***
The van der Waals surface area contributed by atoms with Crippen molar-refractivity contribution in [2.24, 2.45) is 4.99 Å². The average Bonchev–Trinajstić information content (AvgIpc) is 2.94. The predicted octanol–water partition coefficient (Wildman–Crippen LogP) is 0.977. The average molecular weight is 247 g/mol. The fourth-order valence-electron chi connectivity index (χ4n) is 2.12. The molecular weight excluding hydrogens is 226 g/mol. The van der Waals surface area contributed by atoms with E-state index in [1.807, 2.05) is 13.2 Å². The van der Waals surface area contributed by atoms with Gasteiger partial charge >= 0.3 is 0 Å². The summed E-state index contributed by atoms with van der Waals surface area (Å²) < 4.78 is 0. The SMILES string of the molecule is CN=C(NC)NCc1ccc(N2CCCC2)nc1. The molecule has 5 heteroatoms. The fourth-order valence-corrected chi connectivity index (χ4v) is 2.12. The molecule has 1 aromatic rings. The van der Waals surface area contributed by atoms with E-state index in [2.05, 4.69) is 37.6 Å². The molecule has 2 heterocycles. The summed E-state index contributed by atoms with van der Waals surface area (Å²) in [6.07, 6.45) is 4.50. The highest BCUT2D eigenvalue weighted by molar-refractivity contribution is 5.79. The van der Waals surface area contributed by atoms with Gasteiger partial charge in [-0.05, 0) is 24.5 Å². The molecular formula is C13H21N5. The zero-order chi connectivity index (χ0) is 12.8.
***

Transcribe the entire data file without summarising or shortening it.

The van der Waals surface area contributed by atoms with Crippen molar-refractivity contribution in [2.24, 2.45) is 4.99 Å². The average Bonchev–Trinajstić information content (AvgIpc) is 2.94. The predicted octanol–water partition coefficient (Wildman–Crippen LogP) is 0.977. The average molecular weight is 247 g/mol. The fourth-order valence-electron chi connectivity index (χ4n) is 2.12. The molecular weight excluding hydrogens is 226 g/mol. The van der Waals surface area contributed by atoms with E-state index in [1.807, 2.05) is 13.2 Å². The van der Waals surface area contributed by atoms with Gasteiger partial charge >= 0.3 is 0 Å². The summed E-state index contributed by atoms with van der Waals surface area (Å²) < 4.78 is 0. The SMILES string of the molecule is CN=C(NC)NCc1ccc(N2CCCC2)nc1. The molecule has 5 heteroatoms. The fourth-order valence-corrected chi connectivity index (χ4v) is 2.12. The molecule has 1 aromatic rings. The van der Waals surface area contributed by atoms with E-state index in [2.05, 4.69) is 37.6 Å². The molecule has 2 heterocycles. The summed E-state index contributed by atoms with van der Waals surface area (Å²) in [6.07, 6.45) is 4.50. The highest BCUT2D eigenvalue weighted by molar-refractivity contribution is 5.79. The van der Waals surface area contributed by atoms with Gasteiger partial charge in [-0.05, 0) is 24.5 Å². The molecular formula is C13H21N5. The zero-order chi connectivity index (χ0) is 12.8.